Monday, August 11, 2008

Time in the Word - Proper 15 - August 11-16, 2008

No one is excluded for God’s favor and help. This is illustrated in Jesus’ healing of a Canaanite woman’s daughter, who at that time had no claim for held from a Jew. The Old Testament lesson gives us the picture of foreigners from all over the world gathering in God’s house as a house of prayer for all peoples. Paul in the Epistle lesson says the disobedience of the Jews, resulted in the gospel’s going to the Gentiles. The theme is the universalism, but it deals with God’s acceptance of all who repent and believe regardless of national or social identification. God is not for Jews only as was once considered in the time of Jonah and Ruth. Faith which clings and cries out to God “have mercy Lord” is what unifies.

Collect for Proper 15Almighty and everlasting Father, You give Your children many blessings even though we are undeserving. In every trial and temptation grant us steadfast confidence in Your loving-kindness and mercy; through Jesus Christ, Your Son, our Lord, who lives and reigns with You and the Holy Spirit, one God, now and forever. Amen

Monday, August 11, 2008Psalm 28: 1-2, 6-8; Antiphon, Vs.8 The Lord is the strength of His people He is the saving refuge of His anointed. In the Introit for next Sunday, His mighty and saving acts are shown. He saves them as circumstances require – He remains a refuge to His people. God’s reputation and character is at stake. He must save. He must redeem. He must be a refuge to His people. We remain safe and secure as He has come to redeem His own. All who come to Him in faith find security in His saving acts.

Tuesday, August 12, 2008 – Isaiah 56:1, 6-8 – God’s house is for all peoples. God promises to gather all people to Himself. Everyone (v. 6). Though God desires everyone to enter the kingdom, not all will enter. God makes a universal appeal. His will is for all people to be saved. This is not universalism, the teaching that in the end all will be saved and none shall go to hell. For the Jews of Isaiah’s time that was a revolutionary thought: that Gentiles and foreigners would be brought to God and would share in the worship of God. In this pericope, a non-Jew will be with God and in God’s house if he keeps the Sabbath and is faithful to the covenant.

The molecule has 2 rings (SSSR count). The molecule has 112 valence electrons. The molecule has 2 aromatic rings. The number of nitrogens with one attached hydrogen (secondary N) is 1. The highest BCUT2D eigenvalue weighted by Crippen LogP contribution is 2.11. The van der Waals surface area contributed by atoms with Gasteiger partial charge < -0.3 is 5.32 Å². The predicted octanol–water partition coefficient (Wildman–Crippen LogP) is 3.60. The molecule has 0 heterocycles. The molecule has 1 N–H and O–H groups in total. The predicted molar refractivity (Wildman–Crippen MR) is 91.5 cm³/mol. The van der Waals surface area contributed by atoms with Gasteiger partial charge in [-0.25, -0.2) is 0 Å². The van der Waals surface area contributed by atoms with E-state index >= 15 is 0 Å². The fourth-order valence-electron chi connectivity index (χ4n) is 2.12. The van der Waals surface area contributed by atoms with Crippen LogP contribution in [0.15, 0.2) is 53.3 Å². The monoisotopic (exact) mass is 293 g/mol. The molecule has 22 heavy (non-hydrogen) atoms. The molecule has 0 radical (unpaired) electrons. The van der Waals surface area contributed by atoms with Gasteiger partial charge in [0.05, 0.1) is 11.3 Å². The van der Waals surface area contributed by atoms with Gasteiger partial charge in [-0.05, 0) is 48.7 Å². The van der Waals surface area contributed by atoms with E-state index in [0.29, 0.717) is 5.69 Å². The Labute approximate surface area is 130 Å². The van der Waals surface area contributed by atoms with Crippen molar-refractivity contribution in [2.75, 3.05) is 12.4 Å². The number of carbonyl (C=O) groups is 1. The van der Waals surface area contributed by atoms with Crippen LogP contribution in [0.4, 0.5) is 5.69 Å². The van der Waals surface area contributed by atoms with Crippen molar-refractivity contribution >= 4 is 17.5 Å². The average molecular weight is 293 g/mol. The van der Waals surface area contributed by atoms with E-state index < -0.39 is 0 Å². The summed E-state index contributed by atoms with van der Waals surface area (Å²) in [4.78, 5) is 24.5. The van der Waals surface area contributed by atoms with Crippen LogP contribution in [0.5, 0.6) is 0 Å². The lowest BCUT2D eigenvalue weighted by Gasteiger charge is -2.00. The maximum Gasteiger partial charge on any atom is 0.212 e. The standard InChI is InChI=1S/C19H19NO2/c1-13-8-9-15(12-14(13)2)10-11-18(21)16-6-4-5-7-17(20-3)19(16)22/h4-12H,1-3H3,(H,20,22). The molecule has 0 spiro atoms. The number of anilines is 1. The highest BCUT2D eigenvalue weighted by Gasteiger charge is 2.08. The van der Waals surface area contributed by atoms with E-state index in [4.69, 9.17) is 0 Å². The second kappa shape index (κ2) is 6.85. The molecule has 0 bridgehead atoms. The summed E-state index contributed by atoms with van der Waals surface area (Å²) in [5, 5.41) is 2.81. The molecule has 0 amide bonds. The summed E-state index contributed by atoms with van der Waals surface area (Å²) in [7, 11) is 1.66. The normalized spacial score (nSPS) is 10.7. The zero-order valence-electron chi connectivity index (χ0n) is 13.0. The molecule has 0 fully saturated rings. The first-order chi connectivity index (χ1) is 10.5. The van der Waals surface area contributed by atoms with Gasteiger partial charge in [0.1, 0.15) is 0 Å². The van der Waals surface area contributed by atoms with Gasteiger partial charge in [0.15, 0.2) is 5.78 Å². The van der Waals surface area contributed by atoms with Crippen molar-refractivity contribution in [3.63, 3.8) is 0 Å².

Wednesday, August 13, 2008Romans 11:1-2a, 13-15, 28-32 – God’s kingdom includes Gentiles. The disobedience of the Jews resulted in the reconciliation of the Gentiles. The Jews’ rejection of Christ results in the world’s reconciliation. Paul now turns to address Gentiles, for he is the apostle to the Gentiles. He discusses the salvation of Jews and Gentiles. This aroused the Jews’ jealousy who will in the end accept Christ. Their disobedience caused salvation to come to the Gentiles, a blessing in disguise. However, God has not disowned his people, for his all and gifts are irrevocable. Both Jews and Gentiles will receive mercy for their disobedience.

Thursday, August 14, 2008Matthew 15:21-28 – God’s Son heals one of another race. Jesus hears the persistent appeal of a Canaanite woman. Jesus yields to the persistent pleas of a Canaanite mother. Jesus retired to a territory outside Israel and consequently he is approached by a pagan Gentile mother, a Canaanite, to heal her mentally-ill daughter. Is Jesus’ ministry limited to the Jews? At first it seems so, because Jesus told her that his ministry was for the Jews. She persisted in her appeals until he was impressed with her faith in him. As a result, she was complimented and her daughter was instantly healed. In this story we learn of the universality of Christ’s ministry and we see that faith has no racial boundaries.

Friday, August 15, 2008 - Psalm 67- The Psalm appointed for next Sunday is a communal prayer seeking the Lord’s blessing. Possibly it was used as a benediction at the close of worship. God’s blessing His people as well as His saving acts on their behalf will catch the attention of the nations and move them to praise His holy name.

Saturday, August 16, 20082 Corinthians 3:18 – This passage is the inspiration for the hymn “Renew Me, O Eternal light.” In contrast to Moses, being transformed into His likeness with ever-increasing glory Christ Himself is the glory of God in the fullness of its radiance, his is the eternal and unfading glory which He has with the Father before the world began. We who believe are made partakers in this glory by being gradually transformed into the likeness of Christ.

LUTHERAN SEVICE BOOK © 2006 Concordia Publishing House, St. Louis, MO


Schnorr von Carolsfeld, woodcuts Zachariah names John, Jesus feeds the 5,000 © WELS Permission to use these copyrighted items is limited to personal and congregational use.

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